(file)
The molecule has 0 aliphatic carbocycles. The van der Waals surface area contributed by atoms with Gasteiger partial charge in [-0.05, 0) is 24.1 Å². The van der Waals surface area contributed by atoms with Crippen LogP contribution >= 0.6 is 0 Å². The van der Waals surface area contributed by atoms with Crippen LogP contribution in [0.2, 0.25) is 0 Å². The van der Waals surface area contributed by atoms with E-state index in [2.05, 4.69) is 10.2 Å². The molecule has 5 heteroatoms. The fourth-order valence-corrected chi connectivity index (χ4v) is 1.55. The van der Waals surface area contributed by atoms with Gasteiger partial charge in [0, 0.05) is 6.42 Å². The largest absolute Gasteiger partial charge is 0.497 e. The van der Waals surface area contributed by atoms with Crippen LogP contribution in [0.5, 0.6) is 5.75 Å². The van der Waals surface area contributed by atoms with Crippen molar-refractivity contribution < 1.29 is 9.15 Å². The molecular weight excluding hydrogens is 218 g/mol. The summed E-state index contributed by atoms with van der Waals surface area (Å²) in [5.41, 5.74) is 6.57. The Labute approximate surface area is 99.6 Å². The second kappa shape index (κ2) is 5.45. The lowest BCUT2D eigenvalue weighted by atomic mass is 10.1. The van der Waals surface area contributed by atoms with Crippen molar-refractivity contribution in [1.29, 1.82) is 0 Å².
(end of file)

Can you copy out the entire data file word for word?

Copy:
The molecule has 0 aliphatic carbocycles. The van der Waals surface area contributed by atoms with Gasteiger partial charge in [-0.05, 0) is 24.1 Å². The van der Waals surface area contributed by atoms with Crippen LogP contribution >= 0.6 is 0 Å². The van der Waals surface area contributed by atoms with Crippen LogP contribution in [0.2, 0.25) is 0 Å². The van der Waals surface area contributed by atoms with E-state index in [2.05, 4.69) is 10.2 Å². The molecule has 5 heteroatoms. The fourth-order valence-corrected chi connectivity index (χ4v) is 1.55. The van der Waals surface area contributed by atoms with Gasteiger partial charge in [0, 0.05) is 6.42 Å². The largest absolute Gasteiger partial charge is 0.497 e. The van der Waals surface area contributed by atoms with Crippen LogP contribution in [0.5, 0.6) is 5.75 Å². The van der Waals surface area contributed by atoms with Crippen molar-refractivity contribution < 1.29 is 9.15 Å². The molecular weight excluding hydrogens is 218 g/mol. The summed E-state index contributed by atoms with van der Waals surface area (Å²) in [5.41, 5.74) is 6.57. The Labute approximate surface area is 99.6 Å². The second kappa shape index (κ2) is 5.45. The lowest BCUT2D eigenvalue weighted by atomic mass is 10.1. The van der Waals surface area contributed by atoms with Crippen molar-refractivity contribution in [1.29, 1.82) is 0 Å².